April 2008
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Billie Silvey
History of
Sculpture
Prehistoric. They’re called
Venuses, and they’re among the
earliest sculpture, dating back to
Prehistoric times.  But they’re far
from what we’d think of as Venus
today.  Small figurines of stone or
ivory, they were carved during the
Stone Age.  Subjects of Stone Age
sculpture tended to be animals or
people, but the large number of small
female statues with exaggerated
breasts and stomachs are assumed to
be connected with fertility rites.
Egyptian. In early Egypt,
sculpture had a political
purpose--to glorify the Pharaoh
or to provide images of
government workers and
servants to care for his needs in
the afterlife.

Here is a scribe, writing
implements poised to take
dictation, awaiting his masterâ
€™s orders.

Egyptian sculpture was carved
to be seen head-on or from the
side.
Early Greek. Greek sculpture
glorified humanity.  Here is an early
kouros, or young man, still stiff and
formalized, but with a hint of weight
and action with that foot thrust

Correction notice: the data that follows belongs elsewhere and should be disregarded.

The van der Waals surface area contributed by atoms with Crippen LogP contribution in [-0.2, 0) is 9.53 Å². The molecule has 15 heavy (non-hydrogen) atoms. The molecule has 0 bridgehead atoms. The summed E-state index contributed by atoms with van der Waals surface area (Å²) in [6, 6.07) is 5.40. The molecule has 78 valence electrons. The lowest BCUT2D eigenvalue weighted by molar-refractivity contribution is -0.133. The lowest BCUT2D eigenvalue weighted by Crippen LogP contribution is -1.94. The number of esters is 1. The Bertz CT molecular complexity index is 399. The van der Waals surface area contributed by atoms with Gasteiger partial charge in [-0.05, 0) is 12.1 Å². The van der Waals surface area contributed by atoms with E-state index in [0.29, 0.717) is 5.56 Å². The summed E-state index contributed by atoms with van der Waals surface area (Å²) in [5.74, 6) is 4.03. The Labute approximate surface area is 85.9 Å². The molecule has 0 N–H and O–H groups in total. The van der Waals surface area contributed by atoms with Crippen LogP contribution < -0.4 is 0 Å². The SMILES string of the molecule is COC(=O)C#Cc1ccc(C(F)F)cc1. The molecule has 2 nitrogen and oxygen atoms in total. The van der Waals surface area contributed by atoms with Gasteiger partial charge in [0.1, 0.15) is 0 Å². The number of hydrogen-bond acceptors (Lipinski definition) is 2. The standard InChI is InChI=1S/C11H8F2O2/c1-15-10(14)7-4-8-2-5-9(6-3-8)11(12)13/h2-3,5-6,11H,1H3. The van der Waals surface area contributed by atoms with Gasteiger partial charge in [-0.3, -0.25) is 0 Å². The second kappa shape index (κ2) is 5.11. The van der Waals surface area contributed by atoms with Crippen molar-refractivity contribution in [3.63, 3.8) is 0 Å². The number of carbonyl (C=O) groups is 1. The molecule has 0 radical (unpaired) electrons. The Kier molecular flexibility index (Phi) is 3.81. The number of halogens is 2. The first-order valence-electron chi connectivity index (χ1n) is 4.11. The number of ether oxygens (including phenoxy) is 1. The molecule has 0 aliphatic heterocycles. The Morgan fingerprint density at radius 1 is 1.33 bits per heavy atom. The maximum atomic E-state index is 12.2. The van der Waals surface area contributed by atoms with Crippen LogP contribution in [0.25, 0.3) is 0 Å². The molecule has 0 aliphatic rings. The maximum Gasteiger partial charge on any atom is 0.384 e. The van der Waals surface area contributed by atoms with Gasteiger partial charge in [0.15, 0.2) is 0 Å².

forward.  Greek sculpture was carved
in the round.
Classical Roman. Roman art
harkened back to the Egyptian in its
glorification of political leaders.  Hereâ
€™s a representation of the Emperor
Augustus Caesar.
Real progress can be seen
in sculpting the human
body in action between
early and classical Greek
times.
Medieval. In the Middle
Ages, most sculpture was
created for religious
purposes--to adorn
cathedrals.  Some
Medieval sculpture is stiff
and unrealistic, but some
begins to show
individuality.
Renaissance.  When we were in
Florence, we visited the Accademia
and saw Michaelangelo’s David,
an example of the rediscovery of
classical sculpture by some of the
world's greatest artists.  The sculpture
shows the renewed interest in the
beauty and grace of the human form.  
It was carved to stand outside the
Palazzo Vecchio, Florence's town hall,
as an image of the city itself--proud,
victorious and free.
Baroque.  Bernini was the premier
sculptor of the Baroque period, a
time of story-telling in a more ornate
style.  In his
Apollo and Daphne,
Bernini shows the god attacking a
woman, who is defended by being
turned into a tree.
Early 19th Century.  Canova
sculpted Pauline Borghese,
Napoleon's sister, in the Empire
style of early Rome. We saw it
and the Bernini above in the
Galleria Borghese in Rome.
Late 19th Century.  
Rodin's Burghers of Calais
shows rough texture and
individual expression in
elongated forms presaging the
modern.
20th Century.  The 20th century
sculptor Henry Moore took sculpture
back to its primitive roots in the
smooth shapes and distorted sexuality  
of  his massive works.
Sculpture and Religion
Arthur Williams